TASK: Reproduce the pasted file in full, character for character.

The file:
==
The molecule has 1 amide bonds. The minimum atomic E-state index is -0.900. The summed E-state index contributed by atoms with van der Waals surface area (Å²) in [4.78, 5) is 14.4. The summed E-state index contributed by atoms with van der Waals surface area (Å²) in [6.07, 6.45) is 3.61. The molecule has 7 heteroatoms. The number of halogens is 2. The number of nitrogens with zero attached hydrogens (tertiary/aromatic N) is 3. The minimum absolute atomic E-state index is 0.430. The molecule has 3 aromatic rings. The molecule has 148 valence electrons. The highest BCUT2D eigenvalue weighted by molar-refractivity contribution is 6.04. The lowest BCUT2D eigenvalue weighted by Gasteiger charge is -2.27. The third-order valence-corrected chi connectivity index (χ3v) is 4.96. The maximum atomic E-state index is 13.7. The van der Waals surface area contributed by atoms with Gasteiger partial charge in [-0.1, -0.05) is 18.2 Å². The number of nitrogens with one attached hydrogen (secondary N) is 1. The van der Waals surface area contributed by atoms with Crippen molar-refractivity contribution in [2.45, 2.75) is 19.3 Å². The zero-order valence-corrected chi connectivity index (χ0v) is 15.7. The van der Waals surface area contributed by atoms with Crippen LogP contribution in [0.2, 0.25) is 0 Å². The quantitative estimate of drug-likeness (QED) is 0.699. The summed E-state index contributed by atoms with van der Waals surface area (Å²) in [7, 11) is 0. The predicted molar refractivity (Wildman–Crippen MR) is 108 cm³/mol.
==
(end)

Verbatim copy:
The molecule has 1 amide bonds. The minimum atomic E-state index is -0.900. The summed E-state index contributed by atoms with van der Waals surface area (Å²) in [4.78, 5) is 14.4. The summed E-state index contributed by atoms with van der Waals surface area (Å²) in [6.07, 6.45) is 3.61. The molecule has 7 heteroatoms. The number of halogens is 2. The number of nitrogens with zero attached hydrogens (tertiary/aromatic N) is 3. The minimum absolute atomic E-state index is 0.430. The molecule has 3 aromatic rings. The molecule has 148 valence electrons. The highest BCUT2D eigenvalue weighted by molar-refractivity contribution is 6.04. The lowest BCUT2D eigenvalue weighted by Gasteiger charge is -2.27. The third-order valence-corrected chi connectivity index (χ3v) is 4.96. The maximum atomic E-state index is 13.7. The van der Waals surface area contributed by atoms with Gasteiger partial charge in [-0.1, -0.05) is 18.2 Å². The number of nitrogens with one attached hydrogen (secondary N) is 1. The van der Waals surface area contributed by atoms with Crippen molar-refractivity contribution in [2.45, 2.75) is 19.3 Å². The zero-order valence-corrected chi connectivity index (χ0v) is 15.7. The van der Waals surface area contributed by atoms with Crippen LogP contribution in [0.2, 0.25) is 0 Å². The quantitative estimate of drug-likeness (QED) is 0.699. The summed E-state index contributed by atoms with van der Waals surface area (Å²) in [7, 11) is 0. The predicted molar refractivity (Wildman–Crippen MR) is 108 cm³/mol.